Quantum Computing: A Primer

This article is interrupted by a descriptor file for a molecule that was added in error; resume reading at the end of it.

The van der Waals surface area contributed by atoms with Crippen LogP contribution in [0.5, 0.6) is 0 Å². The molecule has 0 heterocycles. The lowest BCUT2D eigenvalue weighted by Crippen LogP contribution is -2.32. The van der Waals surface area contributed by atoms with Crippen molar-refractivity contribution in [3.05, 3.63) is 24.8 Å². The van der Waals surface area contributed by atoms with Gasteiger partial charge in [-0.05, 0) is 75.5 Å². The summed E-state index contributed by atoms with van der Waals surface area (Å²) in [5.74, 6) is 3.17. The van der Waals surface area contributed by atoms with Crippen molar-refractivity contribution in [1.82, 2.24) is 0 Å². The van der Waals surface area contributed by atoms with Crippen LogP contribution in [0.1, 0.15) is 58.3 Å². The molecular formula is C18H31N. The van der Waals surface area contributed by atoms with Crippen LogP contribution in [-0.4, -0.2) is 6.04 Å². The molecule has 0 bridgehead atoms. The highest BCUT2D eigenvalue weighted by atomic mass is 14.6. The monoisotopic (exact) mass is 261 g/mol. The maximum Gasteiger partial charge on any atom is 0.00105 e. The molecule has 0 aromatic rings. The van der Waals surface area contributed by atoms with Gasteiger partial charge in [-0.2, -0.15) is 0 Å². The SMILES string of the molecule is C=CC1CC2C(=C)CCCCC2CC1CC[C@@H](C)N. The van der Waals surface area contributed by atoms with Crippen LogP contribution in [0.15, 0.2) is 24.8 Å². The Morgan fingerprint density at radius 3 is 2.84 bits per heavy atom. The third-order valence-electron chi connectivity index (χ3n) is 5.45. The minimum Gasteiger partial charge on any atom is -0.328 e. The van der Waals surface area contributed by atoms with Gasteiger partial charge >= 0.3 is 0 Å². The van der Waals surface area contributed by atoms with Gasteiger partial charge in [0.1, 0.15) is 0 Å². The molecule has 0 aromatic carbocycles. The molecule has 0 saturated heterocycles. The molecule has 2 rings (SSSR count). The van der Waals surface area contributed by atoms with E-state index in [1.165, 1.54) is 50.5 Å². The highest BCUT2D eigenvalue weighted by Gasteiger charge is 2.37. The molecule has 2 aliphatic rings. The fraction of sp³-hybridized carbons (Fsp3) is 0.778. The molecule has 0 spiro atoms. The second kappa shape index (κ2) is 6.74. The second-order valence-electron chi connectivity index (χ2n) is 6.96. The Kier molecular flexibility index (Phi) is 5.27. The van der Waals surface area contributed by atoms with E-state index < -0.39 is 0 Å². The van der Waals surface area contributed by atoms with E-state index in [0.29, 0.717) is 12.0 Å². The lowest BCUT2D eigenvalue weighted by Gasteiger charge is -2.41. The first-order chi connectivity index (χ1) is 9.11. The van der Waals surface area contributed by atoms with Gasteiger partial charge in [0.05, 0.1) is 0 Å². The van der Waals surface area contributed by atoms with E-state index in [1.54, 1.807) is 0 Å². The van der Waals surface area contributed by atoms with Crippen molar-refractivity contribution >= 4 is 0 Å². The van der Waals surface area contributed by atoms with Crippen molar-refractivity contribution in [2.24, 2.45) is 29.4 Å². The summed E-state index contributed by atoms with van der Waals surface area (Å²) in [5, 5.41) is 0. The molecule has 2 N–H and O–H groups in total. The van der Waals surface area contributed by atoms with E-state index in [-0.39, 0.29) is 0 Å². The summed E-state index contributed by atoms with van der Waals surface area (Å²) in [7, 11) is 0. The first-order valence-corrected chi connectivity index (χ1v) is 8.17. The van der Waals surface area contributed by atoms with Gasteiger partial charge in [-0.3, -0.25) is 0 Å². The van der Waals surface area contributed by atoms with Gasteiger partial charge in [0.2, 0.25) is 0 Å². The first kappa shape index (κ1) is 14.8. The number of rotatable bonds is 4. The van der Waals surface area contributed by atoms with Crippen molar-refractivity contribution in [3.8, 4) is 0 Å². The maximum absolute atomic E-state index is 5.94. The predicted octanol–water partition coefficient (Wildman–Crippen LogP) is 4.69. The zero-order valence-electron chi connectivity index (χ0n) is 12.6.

hello this is Frank Chen from the a 16 CD land research team one of the ways that I think about my job is that my team and I are off scouting the future we're trying to understand what the big breakthrough is right around the corner our that will turn into great startups great products for you and me and one of the things that we've found is around quantum computing so today I'd like to give the scouts report on what's happening in this fascinating field of computer science material science mathematics physics and it's mind-blowing so let's get started so you know what I love I love it when politicians teach computer science it's a real Revenge of the Nerds moment for me to see world leaders talking about the big impact that computer science is going to have on our society and so let's watch the Prime Minister of Canada Justin Trudeau work some magic this was from a speech that he gave in April 2016 at the Perimeter Institute for Theoretical Physics in Waterloo and it's safe to say he won the Internet that day perfectly normal computers work don't interrupt it when you walk out of here you will know more some of you will know far less about quantum computing but most of you normal computers work taking of this power going through a wire or not 1 or 0 they're binary system what quantum states allow for is much more complex information to be encoded into a single disk regular computer bit is either 1 or 0 on or off a quantum state can be much more complex than that because as we know things can be both particle and wave at the same time and the uncertainty or important state allows us to devote more information into a much smaller computer so that's what's exciting about quantum computing [Applause] so wasn't that great that speech reminded me a little of when President Obama visited Google in January of 2008 and Eric Schmidt asked him what the most efficient way to sort a million 32-bit integers was so if you missed that go look it up on YouTube another fun moment when political leaders are teaching computer science now if you listen to the prime minister he implied that what we were trying to do with quantum computers was make smaller computers and while he didn't say anything technically inaccurate I think that misses the point a little so we're not really trying to make smaller computers so what are we trying to do with quantum computers so understand that let's go back to beginnings so I'm going to pick up the story with this fine-looking fellow his name happens to be richard fineman most physicists would consider him one of the top 10 most influential physicists of all time he helped design the atomic bomb at the Manhattan Project he laid down standard notation for how quantum interactions work and turned out to be a great Bongo drummer you want to look that up on YouTube and oh by the way he was on the Commission that figured out why the space shuttle Challenger exploded so Richard had a bigger brain than most people and he was fascinated by the physics of very very small objects so think of these objects as atoms or electrons or photons and what happens at this very small small tiny scale is that nature gets weird and so because nature gets weird what does every quantum physicist want to try to understand the nature of nature at this scale well what every quantum physicist wants is a particle accelerator what a particle accelerator does is lets the quantum physicists run experiments about subatomic and atomic scale objects it turns out we have one right in our backyard so our offices at a 16 Z are in Menlo Park right on the tip of the Stanford campus and in our backyard literally you will see the rooftop of the Stanford Linear Accelerator which is one of these ginormous devices designed to accelerate atomic and subatomic particles and collide them into each other and this is the way that we run physics experiments at this scale here you see a picture of an even bigger accelerator this one's actually round and not linear this is the Large Hadron Collider operated by CERN just outside of Geneva Switzerland the Large Hadron Collider is 27 kilometers around and that makes it the world's biggest machine there is no machine bigger than this so what is mankind doing with the biggest machine that it's ever made it's doing quantum physics experiments so obviously we can't build many of these machines they're incredibly expensive to build and to operate they are the ultimate not in my backyard project in fact it took a while to find the site for the LHC as the community calls it and so if you can't build a lot of these machines what's your consolation prize as a physicist so if you don't get a particle accelerator for your birthday what do you get well what you get is simulation time on a supercomputer and so much of the experimentation that happens today on quantum physics happens inside supercomputers so if you don't get to actually run an experiment on the Large Hadron Collider or at the Stanford Linear Accelerator and you can imagine the queue is very long for the experiments that want to be run what you do instead is you simulate the interactions of these particles in a supercomputer in fact if you go out east from our office eventually you will run into the Lawrence Livermore Berkeley labs and this is the bulk of what they do they are simulating the effects of what would happen if we detonated nuclear weapons to see if our nuclear weapons will continue to work and to improve their efficacy so the United States doesn't actually explode nuclear devices anymore we signed the comprehensive test-ban treaty and so all of the work that we do now is in simulation but there's a problem with simulating quantum mechanics and let me try to give you the intuition behind the problem the key insight that richard fineman had was that quantum mechanics is just way too complicated to simulate using traditional computers so I'll give you a concrete example let's say we wanted to simulate the state of a thousand hydrogen atoms and in particular we wanted to simulate the state of a thousand of the electrons in a hydrogen atom now the hydrogen atom is one of the simplest we've got we've got one proton we've got an electron and if we wanted to simulate the up or down state of the electron and we wanted to do that for a thousand of these electrons we would need a computer that could represent two to the Italian States so you could have the possibility that all of the electrons are spinning down you had the possibility that all thousand were spinning up and you have all the possible combinations which works out to two to one thousands so even with this very relatively simple example we would need a computer that could represent more states to the 1,000 then there are atoms in the known universe so think about that for a while which is no computer can actually store that skate but the weird thing is somehow nature seems to be doing these calculations by itself somehow it's keeping the state represented in a way that leads to consistent quantum mechanical behavior and so richard feynman's insight was a nature seems to be doing these calculations can we somehow hitch a ride on the quantum mechanical properties of these atoms and get nature to do calculations that we want to do as opposed to calculations nature seems to be doing to keep nature working so that's the fundamental insight behind the quantum computer so to boil it down quantum computers rely on properties or quirks in quantum physics and the goal of building a quantum computer is to be able to do calculations of a unique sort and I'll describe that in a little more detail as we go along so we're trying to hitch a ride on nature to perform computations that using a traditional computer we just couldn't do or would take an incredibly long time so to go back to justin trudeau where he kind of implied we're trying to build smaller computers that's not what we're really trying to do what we're really trying to do is build quantum computers that can solve a class of mathematical problems that we couldn't solve with traditional computers or that we could only solve with way big amounts of memory and would take a long long long long time so how do quantum computers work so to understand how quantum computers work first we need to understand how traditional computers work so traditional computers work basically as Justin Trudeau explained correctly using transistors and these transistors can either be an on or off state just like your light switch originally we made these transistors out of vacuum tubes but eventually the geniuses at Bell Labs figured out how to create transistors out of semiconductors so we have this physical property of a semiconductor which it can be conducting electricity or not and we're going to declare that the on or off state and then we marry that up with logical gates that can perform operations and in the case of modern computers we're performing boolean algebra operations so not and/or the knot of one is zero the end of one and zero is zero and basically if you extrapolate from these two building blocks the transistor which includes on or off state these logical operations that are performing boolean algebra applications that DES leads directly to the smart phone that's sitting in your pocket so all of traditional computing basically is on a linear path straight down these two fundamental building blocks so the fundamental physical property again that we're taking advantage of is a transistor that is either conducting electricity or not and the logical operations were performing our boolean algebra operations contrast with quantum computers we're using a different part of nature and in particular we're either using atoms or photons or electrons let's lay aside the implementation detail of what we're using for now and let's sort of try to understand the what of what we're doing so in contrast to traditional computing bits where a transistor represents an on or off state what we have with quantum computers is a quantum bit so when observed the quantum bit behaves exactly like a traditional bit which is to say it can be 0 or 1 so it can be an electron in up or down state it can be an electron that's negatively charged or not but a crazy quantum mechanics property is that when it's not observed this qubit is actually representing the probability that it's 0 or 1 so for those of you who remember Schrodinger's cat your physics teacher told you that inside this box is a cat and it is either alive or dead and when you pop open the lid of the box the cat will definitely be alive or definitely be dead but if you close the lid the cat is in some indeterminate state it is a probability somewhere between alive and dead and this was one of the weird quantum mechanical properties of various very small product goals like atoms or electrons we're going to take advantage of this by having the qubit and the probability that it's either 0 or 1 to encode information and so the way to think of it without getting into the math is think of the qubit as representing an arrow or a vector so this vector has a direction and it has a magnitude right so picture of the arrow is pointing in a direction that's its direction and it has a length that's the magnitude of the arrow and so fundamentally the qubit represents this arrow rather than an on or off state and then the analogue to the operations were performing so instead of performing boolean algebra operations in quantum computers what we're using is a set of quantum gates and they implement quantum operations and the way to think about this is as linear algebra operations so for those of you that remember your linear algebra you have a vector think of it as an arrow with the direction in it at length we apply a linear algebra Reiter on it and that fundamentally changes the arrow it might change its direction it might change its magnitude but basically think of it as an arrow goes in to a quantum operation and an arrow comes out just a different arrow but mathematically related to the arrow that came in so the fundamental physical property that we're going to take advantage of is a quantum mechanical property rather than an electrical conductivity property and then the operations were performing aren't boolean algebra operations they are linear algebra applications so that's what's happening at the core of quantum computers let me put this together by describing how a quantum computer would solve a problem and how that's different than a traditional computer and let's use the so-called phonebook problem so the phonebook problem is this you're asked to find a particular phone number but you're given a phone book where the phone numbers are stored by let's say last name and so if you're trying to find a specific phone number with a traditional computer what you would do is look at the first entry and say hey is this the phone number I'm looking for if not go on to the second entry is this the phone number I'm looking for if not go on to the third entry and so on and so forth and if you wanted to guarantee that the phone number existed or didn't exist in this big phonebook you'd have to iterate through all of the entries there is no mathematical shortcut that you can take there's no algorithm in other words that would get you more efficiency than iterating through all of the entries in the phonebook and if you had a very large phonebook this could end up taking a long time in contrast with a quantum algorithm solving this problem and in this particular case the quantum algorithm was designed by love grover working at that labs at the time it's going to take advantage of quantum mechanical properties to solve this problem much much much faster than iterating through all the entries so let's see how that works so remember how I said that qubits can be thought of as vectors which is the representing information that's in the shape of an arrow with a direction and a magnitude what quantum computers are doing is basically passing a lot of these vectors through these quantum gates performing linear algebra operations on them which change the direction or the size of the arrow and essentially the intuition behind Grover's algorithm is there's a vector representing the correct phone number and what we want to do through these quantum operations is to lengthen that vector to get the right answers vector to be bigger and bigger and bigger and to get the vectors representing the wrong answers to be smaller and smaller and smaller until we get to the point where we can reliably detect the difference between the big arrow representing the correct answer and those smaller arrows representing all of the incorrect answers and so basically the magic is as you sort of sweep the arrows through these quantum gates that's exactly what these quantum operations are doing is they're lengthening the length of the right arrow they're shrinking the length of the wrong arrow until we get to the point where we can reliably detect the difference between the right answer and the wrong answer that is the arrow with big magnitude versus the arrow with small magnitudes the visualization you're seeing shows you the quantum operations as they're performed on these arrows and it comes from this fabulous design studio called twisted oak studios and I encourage you to go visit their website for more insight behind how this actually works so here is the big payoff by doing it the quantum way as opposed to the traditional way it's a traditional way we'd have to iterate through all of the entries in the phonebook and depending on the size of the phonebook and how long it takes us to iterate through one particular entry this could take a very very long time and there's no mathematical shortcut in contrast with the quantum computers we only have to perform a small number of operations and it's proportional to the square root of the size of the entries and so this table shows you the number of operations the quantum computer would have to do in contrast to the traditional computer and the advantage grows with the number of numbers to search right so if we have a million numbers that we're trying to search the traditional computer would have to do a million iterations whereas the quantum computer would only have to do a little over 30,000 and so here is the fundamental thing that we're trying to do with quantum computers we're not trying to build smaller computers we're trying to build computers that can solve a specific class of problems much much much faster than traditional computers so if you don't quite understand all of that intuition and the vectors and the size of the vectors don't worry about it quantum mechanics is so counterintuitive that Richard Fineman famously said if you think you understand quantum mechanics then you don't really understand quantum mechanics so don't beat yourself up I'll recommend some reading for you if you are interested in following up and understanding more of this and we'll put that with the blog post now that sounds great so you're probably thinking to yourself wow if there really are a class of problems that can be solved using this class of computers then why aren't we all running quantum computers well it turns out that quantum computers are incredibly hard to build and let me give you some fascinating stats that give you the intuition behind why these are so hard to build so it turns out that most quantum computers are made out of superconducting materials and the reason for that is you need to minimize the interaction between the quantum computer and the outside world it's very easy for the outside word old to disturb the results that you're getting from quantum computers and so one way to minimize it is to run them with superconducting material so most quantum computers are cooled to 0.1 degrees Kelvin to minimize that or interactions with the outside world so that is a very very powerful refrigerator just to give you the intuition interstellar space is 2.7 Kelvin so we need computers that are colder than interstellar space in order to minimize the interactions with the outside world another thing that makes these hard to build is this thing called the coherence time so because quantum computers interact so readily with the outside world we only have a small amount of time in which we can perform all of our calculations and that's called the coherence time researchers have made a lot of progress on raising the length of the conveyance time so we're up to state of the art these days is a hundred microseconds but even 100 microseconds is not a lot of time to perform operations in before the quantum coherence time makes it impossible for us to get a result out of the quantum computer another thing that makes these hard is I showed you the quantum operations that are performed and each of those operations takes 50 nanoseconds so we only have a limited amount of time if each operation takes 50 nanoseconds and our quantum coherence times honour'd microseconds we only have a certain amount of time we've only performed so many operations before we can't get a reliable result and then one last fun stat I talked about how what we were trying to do with groves algorithm was lengthen the arrow enough so that we could tell it from all of the incorrect answers the length of the correct answer was bigger so if you took the energy difference between the correct answer and the wrong answer the energy difference is only a difference of 10 to the negative 24th joules so it's incredibly difficult to detect the answers and so hopefully this gives you some intuition for why quantum computers are so hard to build the good news is that researchers are making a lot of progress on getting the quantum coherence time up inventing more algorithms in particular the quantum coherence time seems to be progressing very very quickly these days and in fact faster than Moore's Law and so we're pretty optimistic that at least on the quantum coherence time we're on a path to longer and longer coherence times so Wow hard to build a quantum computer what could we do if we had quantum computers so one of the things that you could do with quantum computers is that you could train so-called deep learning networks much faster in another podcast I talked about the history of AI and machine learning and deep learning and highlighted that deep learning is one of the most profound techniques that researchers are using to create artificial intelligence programs and if we could train these networks faster we could get much better deep learning results so that's one thing that you could get from a quantum computer another thing that you can get from a quantum computer is finding the prime factors of very very large numbers now everybody likes to say that you've got a supercomputer in your pocket so why don't you just take your supercomputer out of your pocket right now take that number that's on the slide and quickly give me the prime factors of that number no takers okay that still is a very very hard mathematical problem despite the fact that you have a supercomputer in your pocket and it's good news that it is a hard problem even with that supercomputer because all modern encryption depends on this fact that while it's relatively straightforward for a computer to multiply two prime factors to get a very large number it is very difficult for a computer to divide that number to recover its original prime factors in fact this mathematical property is what's behind all of modern-day encryption so if we had a quantum computer we could dramatically reduce the time it took to recover the prime factors and all of modern crypto that we're using today would instantly be susceptible to attack because it wouldn't take a long long time to decrypt somebody's messages you could do it very very quickly this is why the NSA and other state researchers are actively investigating how to use quantum computers and new algorithms to solve this particular mathematical problem so what else can we do with quantum computers well one intriguing area of research is called quantum chemistry and the basic idea here is we're going to try to use quantum computers to perform calculations that would help us find new chemical catalysts so let me give you a prime example of a chemical reaction that would benefit from a new catalyst and that's called the haber-bosch process so the haber-bosch process today creates ammonia from natural gas and it turns out we need ammonia for fertilizer so scientists regard the haber-bosch process as the literal detonator of the population explosion so we had 1.6 billion people living on the planet in 1900 and we have over 7 billion today and a lot of that is credited with finding enough food for 7 billion people and a lot of that is credited to fertilizer now the process that creates ammonia from natural gas happens at very high temperature four to six hundred degrees Celsius and at many times the pressure of the atmosphere and as a result it's very energy intensive scientists estimate that between one and two percent of all of the energy generated in the world today goes to making ammonia from natural gas so we can make fertilizer and this process is so important that 80% of the nitrogen in your very tissues comes from this process and so if we were able to find a catalyst that would allow us to either lower the atmospheric pressure or lower the temperature at which this chemical reaction takes place we could produce ammonia much much more cheaply and feed even more people let me give you another example of quantum chemistry so the picture you see here is a picture of the Tesla gigafactory which will start producing lithium-ion batteries in 2017 to put into the fabulous Tesla electric cars that everybody wants when it's in full production in 2020 this gigafactory will produce more batteries each year than were produced in the entire world cumulatively through 2013 so very very important Factory for the future of electric cars and for Tesla in particular now the chemistry that these batteries depend on which involve lithium ions was discovered in 1980 by an American physicist named professor John Goodenough at the University of Texas in Austin and since that time the energy density in other words the amount of energy we can cram into a given volume of batteries has been progressing at a rate of about 3% a year now that seems like good progress but of course in the computer industry we're used to things progressing much much faster we are used to things like Moore's Law where we're doubling the transistor count every 18 to 24 months in our chips and so 3% a year is pretty slow progress really and so we're hoping for a breakthrough so research scientists around the world are racing to discover new battery chemistry a breakthrough in batteries that would allow us to store either much more energy so that we can drive our electric cars much further so that's another very important application that we could apply quantum computers to so why pay attention now well the reason that we are paying attention now is that a lot of the pieces to making a quantum computer are really coming together and mentioned how difficult it was but research scientists are making progress on all of the key ingredients the hardware the software and the developer tools that enable people to write software and the algorithms that we're going to use and the braids of progress is astounding one of the things that I wished I could have done I was important in the right decade for this is to be a fly on the wall inside Bell Labs when all of the key ingredients for computing as we know today came into being so the transistor itself semiconductors information theory the C programming language the UNIX operating system he also had Grace Hopper outside of Bell Labs with compilers so all of this intellectual ferment that has led to us being able to use the supercomputers in our pockets it would have just been so fun to listen in on the conversations as they were happening and basically that same ferment that same intellectual ferment is happening right now around quantum computing so in the university labs in the corporate R&D centers and at startups there's just so much excitement that right now we should be able to put all the pieces together to learn from the lessons of the past and build these breakthrough computers that can perform these calculations that are mysteriously hitching a ride on the calculations that nature seems to be doing itself so with all the key ingredients coming together it's no surprise that some of the biggest university labs corporate R&D centers and even state-sponsored research is being directed at solving the quantum computing problem so on this slide you see the budgets the team sizes and the investments that well-known organizations are making and this is really to us a sign that now is the time to start looking for startups that can participate in this ecosystem and help bring quantum computing to life and in fact keep your eyes on this space and we'll have announcements to come about companies that we have found that do exactly that in the meantime just marvel the fact that we're going to try to build these classic computers that take advantage of quantum mechanical properties of atoms and sub atomic particles somehow getting them to perform calculations for us that they're doing by themselves in nature already be well